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Green marketing’s six deadly sins of greenwashing

How to Avoid Greenwashing Damnation

Be careful. Less than reputable “green” claims will sneak up and bite you.

Über hyperbole is everywhere. Especially in green marketing. So how do you avoid the damnation of being tagged a “Greenwasher” by using false or disingenuous green claims?

My friend Michael Gold of Florida branding and package design firm, Gold Forest, sent me this great Marketing Green article this morning: “Just Tell the Truth.”

It seems like such obvious advice that you wonder why it even needs to be mentioned, let alone have an entire post written about the subject. Don’t we all know and follow THE social media buzzword of 2009: “Transparency!”

Apparently not.

In the article they cover the six sins of greenwashing:

  1. The “Sin of Hidden Trade-off” This is like a 100% organic cotton shirt imprinted with a toxic dye.
  2. The “Sin of No Proof” When consumers have no way of verifying a claim.
  3. The “Sin of Vagueness” Be specific!
  4. The “Sin of Irrelevance” Using meaningless claims like “CFC-Free.” Chloroflourocarbons were banned in the 1980′s.
  5. The “Sin of Fibbing” Mark Twain once said, “A lie can run around the world six times while the truth is still trying to put on its pants.”
  6. The “Sin of Lesser of Two Evils” Ever hear of organic cigarettes?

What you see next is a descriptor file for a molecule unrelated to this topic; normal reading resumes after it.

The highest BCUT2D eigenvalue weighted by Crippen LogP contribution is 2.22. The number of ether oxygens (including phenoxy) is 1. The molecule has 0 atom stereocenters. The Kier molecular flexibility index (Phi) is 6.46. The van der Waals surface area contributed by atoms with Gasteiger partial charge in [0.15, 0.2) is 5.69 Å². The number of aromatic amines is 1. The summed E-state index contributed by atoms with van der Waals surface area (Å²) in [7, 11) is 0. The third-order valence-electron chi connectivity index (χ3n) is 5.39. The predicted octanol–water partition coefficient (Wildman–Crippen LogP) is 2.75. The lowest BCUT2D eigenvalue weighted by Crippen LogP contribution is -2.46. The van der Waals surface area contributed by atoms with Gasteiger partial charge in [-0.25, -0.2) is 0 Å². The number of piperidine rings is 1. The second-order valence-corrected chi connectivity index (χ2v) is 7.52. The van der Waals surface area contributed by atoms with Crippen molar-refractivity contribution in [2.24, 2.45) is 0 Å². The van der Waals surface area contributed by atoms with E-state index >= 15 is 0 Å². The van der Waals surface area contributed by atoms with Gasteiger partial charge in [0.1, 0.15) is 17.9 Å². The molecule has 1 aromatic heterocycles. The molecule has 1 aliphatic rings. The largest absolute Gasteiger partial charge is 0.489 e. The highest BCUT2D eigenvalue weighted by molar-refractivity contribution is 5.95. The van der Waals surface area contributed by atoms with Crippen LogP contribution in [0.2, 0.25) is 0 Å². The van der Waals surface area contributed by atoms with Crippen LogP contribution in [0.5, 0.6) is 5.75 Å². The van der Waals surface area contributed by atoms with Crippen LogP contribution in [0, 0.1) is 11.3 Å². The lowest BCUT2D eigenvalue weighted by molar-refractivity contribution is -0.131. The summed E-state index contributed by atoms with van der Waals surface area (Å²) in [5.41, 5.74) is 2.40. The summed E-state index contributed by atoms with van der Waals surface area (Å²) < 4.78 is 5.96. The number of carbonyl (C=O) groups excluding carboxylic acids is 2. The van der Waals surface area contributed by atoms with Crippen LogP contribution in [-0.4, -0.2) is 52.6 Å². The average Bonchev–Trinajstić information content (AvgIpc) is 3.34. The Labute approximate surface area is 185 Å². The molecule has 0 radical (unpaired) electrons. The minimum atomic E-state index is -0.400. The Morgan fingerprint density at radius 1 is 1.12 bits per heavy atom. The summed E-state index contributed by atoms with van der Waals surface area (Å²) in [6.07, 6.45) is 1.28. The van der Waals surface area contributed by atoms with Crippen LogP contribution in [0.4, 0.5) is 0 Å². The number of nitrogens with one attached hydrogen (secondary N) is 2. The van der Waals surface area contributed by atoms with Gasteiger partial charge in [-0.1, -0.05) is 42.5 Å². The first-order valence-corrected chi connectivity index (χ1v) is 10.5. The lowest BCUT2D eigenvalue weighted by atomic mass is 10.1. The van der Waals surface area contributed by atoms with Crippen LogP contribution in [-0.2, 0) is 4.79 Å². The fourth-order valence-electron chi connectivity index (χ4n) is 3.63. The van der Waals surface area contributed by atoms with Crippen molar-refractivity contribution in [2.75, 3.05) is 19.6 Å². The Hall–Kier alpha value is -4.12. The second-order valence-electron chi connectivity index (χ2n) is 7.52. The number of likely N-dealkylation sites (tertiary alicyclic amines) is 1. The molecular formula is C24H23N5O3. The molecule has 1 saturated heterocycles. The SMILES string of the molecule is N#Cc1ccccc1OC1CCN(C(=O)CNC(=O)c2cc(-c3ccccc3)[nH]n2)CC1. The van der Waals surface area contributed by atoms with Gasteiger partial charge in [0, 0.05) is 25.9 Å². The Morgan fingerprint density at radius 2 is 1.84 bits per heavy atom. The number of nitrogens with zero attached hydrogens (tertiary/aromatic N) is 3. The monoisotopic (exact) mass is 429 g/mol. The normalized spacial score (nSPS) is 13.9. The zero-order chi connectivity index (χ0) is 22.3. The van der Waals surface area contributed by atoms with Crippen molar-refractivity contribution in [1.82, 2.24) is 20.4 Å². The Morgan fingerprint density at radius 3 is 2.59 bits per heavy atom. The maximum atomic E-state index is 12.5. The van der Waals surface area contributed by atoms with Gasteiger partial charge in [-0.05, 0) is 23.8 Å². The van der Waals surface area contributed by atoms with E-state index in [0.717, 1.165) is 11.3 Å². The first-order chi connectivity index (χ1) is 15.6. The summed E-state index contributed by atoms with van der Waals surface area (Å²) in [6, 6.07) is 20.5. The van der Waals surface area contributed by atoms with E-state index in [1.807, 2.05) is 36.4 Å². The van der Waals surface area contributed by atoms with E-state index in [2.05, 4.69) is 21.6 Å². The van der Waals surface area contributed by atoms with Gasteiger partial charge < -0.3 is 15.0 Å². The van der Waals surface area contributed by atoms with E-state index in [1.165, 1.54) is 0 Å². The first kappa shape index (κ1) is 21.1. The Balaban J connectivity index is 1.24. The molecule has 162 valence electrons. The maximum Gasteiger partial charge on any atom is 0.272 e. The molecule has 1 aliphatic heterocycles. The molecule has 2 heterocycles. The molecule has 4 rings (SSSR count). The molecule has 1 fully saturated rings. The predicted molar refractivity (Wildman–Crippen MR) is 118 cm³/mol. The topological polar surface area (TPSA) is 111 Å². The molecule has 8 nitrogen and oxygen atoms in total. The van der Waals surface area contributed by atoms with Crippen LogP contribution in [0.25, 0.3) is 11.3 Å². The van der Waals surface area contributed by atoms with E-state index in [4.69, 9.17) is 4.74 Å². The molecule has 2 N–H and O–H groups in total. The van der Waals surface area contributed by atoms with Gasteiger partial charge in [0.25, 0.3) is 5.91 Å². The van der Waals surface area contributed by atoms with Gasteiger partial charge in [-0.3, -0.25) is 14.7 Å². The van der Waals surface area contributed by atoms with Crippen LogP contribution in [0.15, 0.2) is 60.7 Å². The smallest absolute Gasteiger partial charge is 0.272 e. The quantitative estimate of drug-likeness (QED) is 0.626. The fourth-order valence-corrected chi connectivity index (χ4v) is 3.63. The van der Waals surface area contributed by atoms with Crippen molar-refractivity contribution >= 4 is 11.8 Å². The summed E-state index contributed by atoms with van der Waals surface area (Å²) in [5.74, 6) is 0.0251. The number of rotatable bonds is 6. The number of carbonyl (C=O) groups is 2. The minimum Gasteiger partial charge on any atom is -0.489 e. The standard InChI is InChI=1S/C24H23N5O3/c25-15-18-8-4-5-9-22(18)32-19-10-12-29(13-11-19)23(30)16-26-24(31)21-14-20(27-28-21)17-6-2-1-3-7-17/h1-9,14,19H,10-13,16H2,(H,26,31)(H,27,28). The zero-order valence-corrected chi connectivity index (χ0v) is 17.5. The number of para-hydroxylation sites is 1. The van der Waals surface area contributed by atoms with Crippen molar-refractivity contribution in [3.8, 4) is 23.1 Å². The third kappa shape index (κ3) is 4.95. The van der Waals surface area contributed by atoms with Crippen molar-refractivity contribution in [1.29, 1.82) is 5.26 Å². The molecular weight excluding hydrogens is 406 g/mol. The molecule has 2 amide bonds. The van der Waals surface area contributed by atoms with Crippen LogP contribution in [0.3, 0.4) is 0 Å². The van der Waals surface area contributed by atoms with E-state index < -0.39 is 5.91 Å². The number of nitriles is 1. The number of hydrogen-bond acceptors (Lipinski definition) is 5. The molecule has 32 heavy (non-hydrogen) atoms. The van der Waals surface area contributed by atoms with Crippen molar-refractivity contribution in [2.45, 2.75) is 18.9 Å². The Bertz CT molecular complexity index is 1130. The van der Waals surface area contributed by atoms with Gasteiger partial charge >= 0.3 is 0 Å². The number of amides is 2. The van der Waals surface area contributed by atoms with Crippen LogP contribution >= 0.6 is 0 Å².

So how do you avoid greenwashing damnation? According to post author Gil Friend, president and CEO of Natural Logic, you assess which of your products and services are honesty worthy of green claims. You make sure your current green claims are sound, legal and informative. You ask customers what aspects of “green” are most important to them. And finally, you consider the costs and benefits of having your green claims formally certified by a third party.

What green marketing “sins” have you seen out there?

(Upon further research after I initially posted this article, I found TerraChoice, the environmental marketing firm that created the six deadly sins. And now they’ve added a seventh: “The Sin of Worshiping False Labels.” You can download the study findings here.)

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2 Comments On This Topic
  1. Michael Gold posted
    August 24, 2009 at 6:37 pm

    Nice post! I like the way you end with a question. Thanks for the mention. You’ve got style!

  2. Carla posted
    August 30, 2009 at 10:56 pm

    I too have seen organic cigarettes. I don’t know who they are trying to market to with that one!


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